2016 Tech Impact Awards: Consumer/Retail

Winner: Avvo; Silver Award: OfferUp
| FROM THE PRINT EDITION |
 
 

WINNER: 
Avvo
Location: Seattle | Employees: 385
If you need medical help, you probably know to go to the hospital. But where do you go if you need legal help? That’s the idea behind Avvo, now the largest legal services marketplace, with more than 270,000 lawyers offering their expertise. Avvo CEO Mark Britton says most legal issues are uncomplicated. “There is a need,” he argues, “where something simple has been made too hard.” He cites research that more than 80 percent of low-income consumers don’t seek legal help because they believe they can’t afford it. For that matter, so do nearly half of high-income consumers. Avvo began as a Yelp-like ratings site, where lawyers seeking clients acquired consumer reviews. Under Avvo, queries can be matched to lawyers for a fixed fee of $39 for a 15-minute phone consultation, citizenship applications are reviewed by an immigration attorney for $149, and an uncontested divorce fully executed by a local family lawyer for $995. Britton believes there is ample room for growth in this model. “If we take down the friction points,” he says, “people are going to hire more lawyers.”

SILVER AWARD:
OfferUp
Location: Seattle | Employees: 70
OfferUp CEO Nick Huzar thought the chore of selling stuff should be as easy as posting a selfie. He and cofounder Arean Van Veelen developed a mobile app that feeds a garage-sale-style marketplace, where spare household items can swiftly find local buyers through a posted snapshot, description and price. Tip-driven chat facilities and a dedicated support team encourage trust in a potentially unruly landscape. The young startup is often among the top three shopping apps on iTunes and Google Play, and has attracted $90 million in venture funding.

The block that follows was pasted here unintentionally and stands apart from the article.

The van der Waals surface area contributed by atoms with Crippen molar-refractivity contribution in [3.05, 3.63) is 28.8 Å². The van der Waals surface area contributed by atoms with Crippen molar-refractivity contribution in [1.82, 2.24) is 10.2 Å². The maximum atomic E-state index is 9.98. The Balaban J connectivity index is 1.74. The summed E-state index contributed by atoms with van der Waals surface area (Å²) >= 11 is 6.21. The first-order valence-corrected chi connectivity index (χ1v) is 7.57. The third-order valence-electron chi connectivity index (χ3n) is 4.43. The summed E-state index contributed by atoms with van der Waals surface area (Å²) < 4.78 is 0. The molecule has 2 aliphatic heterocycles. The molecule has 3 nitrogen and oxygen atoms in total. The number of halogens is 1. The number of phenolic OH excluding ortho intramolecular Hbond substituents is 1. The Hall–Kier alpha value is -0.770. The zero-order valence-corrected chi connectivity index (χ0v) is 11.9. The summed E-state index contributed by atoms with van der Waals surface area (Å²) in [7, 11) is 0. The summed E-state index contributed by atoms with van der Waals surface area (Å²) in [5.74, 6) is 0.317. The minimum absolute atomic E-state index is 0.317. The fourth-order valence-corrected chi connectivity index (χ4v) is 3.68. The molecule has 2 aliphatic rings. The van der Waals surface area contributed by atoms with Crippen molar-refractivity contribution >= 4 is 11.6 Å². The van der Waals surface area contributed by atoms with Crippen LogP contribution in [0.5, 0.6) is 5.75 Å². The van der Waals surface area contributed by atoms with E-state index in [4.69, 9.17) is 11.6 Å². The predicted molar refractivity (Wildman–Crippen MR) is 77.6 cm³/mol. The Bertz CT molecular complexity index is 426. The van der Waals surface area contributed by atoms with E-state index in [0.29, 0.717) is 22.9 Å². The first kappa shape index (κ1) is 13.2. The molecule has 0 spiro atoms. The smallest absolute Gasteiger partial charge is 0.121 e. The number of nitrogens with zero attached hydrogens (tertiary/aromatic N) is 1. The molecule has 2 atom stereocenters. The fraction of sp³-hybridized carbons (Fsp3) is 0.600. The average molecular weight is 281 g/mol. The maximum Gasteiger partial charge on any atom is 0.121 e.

Related Content

Juno Therapeutics has recruited former Genentech researcher Sunil Agarwal to head up a revamped research organization, according to an article in Endpoints, a biotech newsletter.

Ever since his school days on Mercer Island, Jake Rubin has dreamed of creating a holodeck like the one on the Star Trek television series — a virtual reality experience so immersive that it is perceived as real.

Seattle-based Convoy has been busy since it launched — with a splashy roster of investors — an online service linking shippers and truck-freight carriers in October 2015.

Textio uses a machine-learning engine to tailor job postings so companies get more candidates who are better suited to job openings.